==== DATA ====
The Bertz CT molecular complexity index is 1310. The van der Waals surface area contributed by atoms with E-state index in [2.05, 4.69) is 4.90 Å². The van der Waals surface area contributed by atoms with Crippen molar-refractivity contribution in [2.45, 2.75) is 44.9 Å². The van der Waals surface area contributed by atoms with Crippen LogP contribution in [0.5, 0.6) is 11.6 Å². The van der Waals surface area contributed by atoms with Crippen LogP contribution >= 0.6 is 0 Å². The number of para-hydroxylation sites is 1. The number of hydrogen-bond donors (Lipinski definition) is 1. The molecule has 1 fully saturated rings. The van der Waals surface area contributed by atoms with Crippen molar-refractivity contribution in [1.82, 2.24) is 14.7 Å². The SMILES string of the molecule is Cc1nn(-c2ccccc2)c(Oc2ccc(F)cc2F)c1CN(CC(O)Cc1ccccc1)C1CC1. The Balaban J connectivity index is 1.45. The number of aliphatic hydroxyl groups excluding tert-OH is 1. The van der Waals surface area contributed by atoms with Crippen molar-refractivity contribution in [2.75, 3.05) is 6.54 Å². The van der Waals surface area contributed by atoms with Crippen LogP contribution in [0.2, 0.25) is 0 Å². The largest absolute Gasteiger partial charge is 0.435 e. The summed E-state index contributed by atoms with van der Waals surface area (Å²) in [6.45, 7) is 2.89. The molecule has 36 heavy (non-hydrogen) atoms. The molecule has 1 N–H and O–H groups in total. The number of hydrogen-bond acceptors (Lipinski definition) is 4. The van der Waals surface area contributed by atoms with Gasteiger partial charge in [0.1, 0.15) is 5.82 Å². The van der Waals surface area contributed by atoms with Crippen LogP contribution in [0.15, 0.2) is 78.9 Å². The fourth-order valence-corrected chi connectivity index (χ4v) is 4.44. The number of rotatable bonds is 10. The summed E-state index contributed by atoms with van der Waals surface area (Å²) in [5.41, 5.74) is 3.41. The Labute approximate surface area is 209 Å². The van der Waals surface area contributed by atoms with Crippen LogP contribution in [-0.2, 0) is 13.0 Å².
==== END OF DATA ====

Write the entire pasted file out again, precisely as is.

The Bertz CT molecular complexity index is 1310. The van der Waals surface area contributed by atoms with E-state index in [2.05, 4.69) is 4.90 Å². The van der Waals surface area contributed by atoms with Crippen molar-refractivity contribution in [2.45, 2.75) is 44.9 Å². The van der Waals surface area contributed by atoms with Crippen LogP contribution in [0.5, 0.6) is 11.6 Å². The van der Waals surface area contributed by atoms with Crippen LogP contribution >= 0.6 is 0 Å². The number of para-hydroxylation sites is 1. The number of hydrogen-bond donors (Lipinski definition) is 1. The molecule has 1 fully saturated rings. The van der Waals surface area contributed by atoms with Crippen molar-refractivity contribution in [1.82, 2.24) is 14.7 Å². The SMILES string of the molecule is Cc1nn(-c2ccccc2)c(Oc2ccc(F)cc2F)c1CN(CC(O)Cc1ccccc1)C1CC1. The Balaban J connectivity index is 1.45. The number of aliphatic hydroxyl groups excluding tert-OH is 1. The van der Waals surface area contributed by atoms with Crippen molar-refractivity contribution in [2.75, 3.05) is 6.54 Å². The van der Waals surface area contributed by atoms with Crippen LogP contribution in [0.2, 0.25) is 0 Å². The largest absolute Gasteiger partial charge is 0.435 e. The summed E-state index contributed by atoms with van der Waals surface area (Å²) in [6.45, 7) is 2.89. The molecule has 36 heavy (non-hydrogen) atoms. The molecule has 1 N–H and O–H groups in total. The number of hydrogen-bond acceptors (Lipinski definition) is 4. The van der Waals surface area contributed by atoms with Gasteiger partial charge in [0.1, 0.15) is 5.82 Å². The van der Waals surface area contributed by atoms with Crippen LogP contribution in [0.15, 0.2) is 78.9 Å². The fourth-order valence-corrected chi connectivity index (χ4v) is 4.44. The number of rotatable bonds is 10. The summed E-state index contributed by atoms with van der Waals surface area (Å²) in [5.41, 5.74) is 3.41. The Labute approximate surface area is 209 Å². The van der Waals surface area contributed by atoms with Crippen LogP contribution in [-0.2, 0) is 13.0 Å².